each land-based lighthouse is echoed in another one planted in the water
swaying in the swell

it’s so peaceful here
I look back over the wide-sweeping arc of the land
I could see this exact shape on a map of the eastern seaboard

wet-suited spear-fishermen pass me
they’re heading to land and money
carrying their prey over their shoulders

“Survive?” one says to the other

the fishes’ eyes have seen their last
Nick would not like this sight

those who unfold their napkins sitting down to the Catch of the Day tonight
might be served that leopard-skinned magnificence

I touch the lighthouse
walk around it
look up at it
at the top the light rotates
but it’s not switched on yet

how would you get up there, I ask, if you absolutely had to
say you needed to change the bulb

don’t know, I answer, they’ve probably got a special ladder

the ocean rolls in at an angle here
not contained
but somewhat controlled
by this concrete
these vast rocks
it makes a rustling sound
slapping the giant rocks softly

I feel so peaceful and full, being here
spirit filled up

walk and stop and scribble
walk and stop and scribble

the big sign says NO FISHING
but a fisherman walks past me, rod in hand

the sun comes out again
the path from it to me moves with me
I’m so happy

I think I should put foot
to be back at the car before dark
but I linger and look leftwards
past the entrance to the harbour
to the open sea

turning away, my feet take me back to the car
which will take me back to my husband, my love
at home
our home
it’s a joy that we call the same place home

a speedboat bumps in

and another, on the other side, roars thinly
then beaches itself on the sand

I look back to where I’ve been
it’s quite a long way

in the other direction, the stadium’s spine is like an ultra-smooth animal’s
a smooth-a-saurus

a bulldog plods towards me
can’t help looking as if it’s in a bad mood

the guy with the tractor
and the guy with the boat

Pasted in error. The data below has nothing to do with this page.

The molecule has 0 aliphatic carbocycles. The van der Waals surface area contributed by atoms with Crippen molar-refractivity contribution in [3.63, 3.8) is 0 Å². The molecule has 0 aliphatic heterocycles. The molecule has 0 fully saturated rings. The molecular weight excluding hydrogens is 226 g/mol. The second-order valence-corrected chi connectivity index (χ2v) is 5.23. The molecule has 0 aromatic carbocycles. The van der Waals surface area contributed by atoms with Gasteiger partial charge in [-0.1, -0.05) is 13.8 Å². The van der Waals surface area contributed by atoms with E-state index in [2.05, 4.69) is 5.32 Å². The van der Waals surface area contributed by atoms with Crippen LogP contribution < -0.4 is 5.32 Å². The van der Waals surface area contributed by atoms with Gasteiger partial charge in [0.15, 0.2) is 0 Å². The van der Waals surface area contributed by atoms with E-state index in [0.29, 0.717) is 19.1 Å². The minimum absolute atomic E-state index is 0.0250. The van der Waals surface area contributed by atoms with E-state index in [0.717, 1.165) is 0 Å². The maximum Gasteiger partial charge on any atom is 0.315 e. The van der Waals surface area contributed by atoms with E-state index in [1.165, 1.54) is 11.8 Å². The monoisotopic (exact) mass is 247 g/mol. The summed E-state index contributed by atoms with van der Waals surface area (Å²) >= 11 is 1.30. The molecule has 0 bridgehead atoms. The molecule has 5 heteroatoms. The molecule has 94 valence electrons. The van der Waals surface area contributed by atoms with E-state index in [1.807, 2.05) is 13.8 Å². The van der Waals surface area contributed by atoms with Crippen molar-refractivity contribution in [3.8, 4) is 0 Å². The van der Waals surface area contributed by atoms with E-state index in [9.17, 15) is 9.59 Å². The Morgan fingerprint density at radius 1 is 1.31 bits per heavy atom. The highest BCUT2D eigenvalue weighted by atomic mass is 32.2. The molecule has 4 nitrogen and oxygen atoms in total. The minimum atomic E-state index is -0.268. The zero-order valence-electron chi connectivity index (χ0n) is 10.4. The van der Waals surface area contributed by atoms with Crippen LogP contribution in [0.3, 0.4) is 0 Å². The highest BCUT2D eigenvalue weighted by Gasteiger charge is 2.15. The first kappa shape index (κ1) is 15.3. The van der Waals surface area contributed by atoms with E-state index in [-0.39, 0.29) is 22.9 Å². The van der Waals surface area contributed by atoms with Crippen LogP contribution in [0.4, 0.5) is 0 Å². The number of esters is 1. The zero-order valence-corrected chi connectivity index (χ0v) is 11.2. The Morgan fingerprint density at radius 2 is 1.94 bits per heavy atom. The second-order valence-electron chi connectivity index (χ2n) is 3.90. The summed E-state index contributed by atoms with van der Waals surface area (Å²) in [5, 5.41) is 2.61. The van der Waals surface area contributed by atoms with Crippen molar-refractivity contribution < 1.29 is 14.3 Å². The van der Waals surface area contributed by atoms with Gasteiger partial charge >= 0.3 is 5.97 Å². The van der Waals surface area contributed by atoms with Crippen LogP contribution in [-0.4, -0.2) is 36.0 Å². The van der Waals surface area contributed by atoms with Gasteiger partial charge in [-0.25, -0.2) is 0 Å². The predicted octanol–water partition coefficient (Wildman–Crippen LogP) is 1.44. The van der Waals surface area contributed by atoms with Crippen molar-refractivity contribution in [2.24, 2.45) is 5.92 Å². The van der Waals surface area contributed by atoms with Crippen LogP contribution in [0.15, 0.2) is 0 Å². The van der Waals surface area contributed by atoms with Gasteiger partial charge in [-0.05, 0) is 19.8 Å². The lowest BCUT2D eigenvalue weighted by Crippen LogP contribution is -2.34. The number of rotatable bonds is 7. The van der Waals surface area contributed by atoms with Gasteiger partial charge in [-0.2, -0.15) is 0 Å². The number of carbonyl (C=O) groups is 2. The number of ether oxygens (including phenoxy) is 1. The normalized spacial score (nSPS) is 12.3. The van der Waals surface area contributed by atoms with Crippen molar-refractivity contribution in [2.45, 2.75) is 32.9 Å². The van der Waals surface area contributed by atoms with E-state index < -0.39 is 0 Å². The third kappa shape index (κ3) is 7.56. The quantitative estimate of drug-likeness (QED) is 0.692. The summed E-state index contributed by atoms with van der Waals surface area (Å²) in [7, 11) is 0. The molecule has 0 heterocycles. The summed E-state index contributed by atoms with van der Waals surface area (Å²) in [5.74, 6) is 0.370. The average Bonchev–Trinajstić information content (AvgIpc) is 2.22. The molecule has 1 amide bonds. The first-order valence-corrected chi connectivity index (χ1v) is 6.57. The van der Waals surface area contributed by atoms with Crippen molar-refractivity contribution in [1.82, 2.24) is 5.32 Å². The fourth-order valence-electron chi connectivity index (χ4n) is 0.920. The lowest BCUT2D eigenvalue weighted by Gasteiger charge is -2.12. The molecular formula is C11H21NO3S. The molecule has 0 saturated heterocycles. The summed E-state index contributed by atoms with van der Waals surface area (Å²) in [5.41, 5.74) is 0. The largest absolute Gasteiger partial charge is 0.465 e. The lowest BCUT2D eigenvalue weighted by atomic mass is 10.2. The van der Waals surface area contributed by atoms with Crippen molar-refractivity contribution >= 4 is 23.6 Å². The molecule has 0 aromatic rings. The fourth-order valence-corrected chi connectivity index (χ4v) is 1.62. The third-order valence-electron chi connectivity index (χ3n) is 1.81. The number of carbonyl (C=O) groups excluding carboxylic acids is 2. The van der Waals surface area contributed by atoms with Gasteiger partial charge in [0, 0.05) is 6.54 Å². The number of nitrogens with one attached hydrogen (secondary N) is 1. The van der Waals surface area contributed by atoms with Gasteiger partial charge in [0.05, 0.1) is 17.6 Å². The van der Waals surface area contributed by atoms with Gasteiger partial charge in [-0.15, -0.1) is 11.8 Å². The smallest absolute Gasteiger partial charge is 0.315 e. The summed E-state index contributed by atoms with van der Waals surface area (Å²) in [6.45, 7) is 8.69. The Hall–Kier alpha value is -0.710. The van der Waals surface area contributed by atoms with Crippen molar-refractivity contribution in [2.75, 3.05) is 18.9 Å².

are working together to load the boat onto the trailer

two others come along to help lift the boat
slowly does it
would be terrible if it fell off
and they’re being very careful

now it’s some of the way on, and getting winched for the rest
round and round he turns the handle
now S617C is looking safe

he climbs into his speedboat and the tractor reverses
pulling it towards the club

a kayaker enters the water
he’s having a tough time getting in
being rebuffed
don’t give up

the sea is all things to all people
whatever you want her to be, she’ll be
as long as you know your place
that you’re puny

oh!  I’ve just seen a sign, how did I miss it before, Kayak Hire

how I love to see couples holding hands
specially when their skins are different colours
specially this couple
because they have their baby with them and it looks as if their colours were added together
and divided by two

in the 60s we danced, and sang along

“… what we need is a great big melting pot, big enough to take the world and all it’s got,
keep it stirring for a hundred years or more, turn out multi-coloured people by the score …”

I see that there’s a pier now, extending from Moyo at UShaka
with a restaurant on it
that’s new, to me

I can see from here that
‘Celebrate Africa’ is written on the sign
and multi-coloured painted hands enclose a space in the shape of a heart

I walk on
it looks as if this palm has coconuts on it!  better wipe the salt from my glasses and check – yes

my husband phones, where are you now, and says would you like to go out later
I tell him where I am, and that I was going to phone when I got back to the car

I walk faster
past Roxy’s at the Marine Surf Lifesaving Club

and when I do get back to the car, ten minutes later, I phone and say yes I would like to go out, that’s a great idea
but I’d need a bit of time first
to type what I’ve been writing
and he says that’s fine, see you in half an hour

I leave, remembering a sort of vow I made at age 18
as I watched the swimmers and surfers from Addington Hospital’s 4th floor
it took about two months after the motorbike accident
before I became the longest-staying person on the orthopedic ward
and could have my bed moved to the prime spot
by the window
it was fab

for another two months that was the best view in the world
if I turned my head to the right
to the ever-changing colours of sea and sky

I vowed I’d come back
and visit whoever was inside, in traction
and then walk out
on two strong legs
and join in the beach scene

au revoir
my beachfront
thank you for all you give to those who visit you

I’ll be back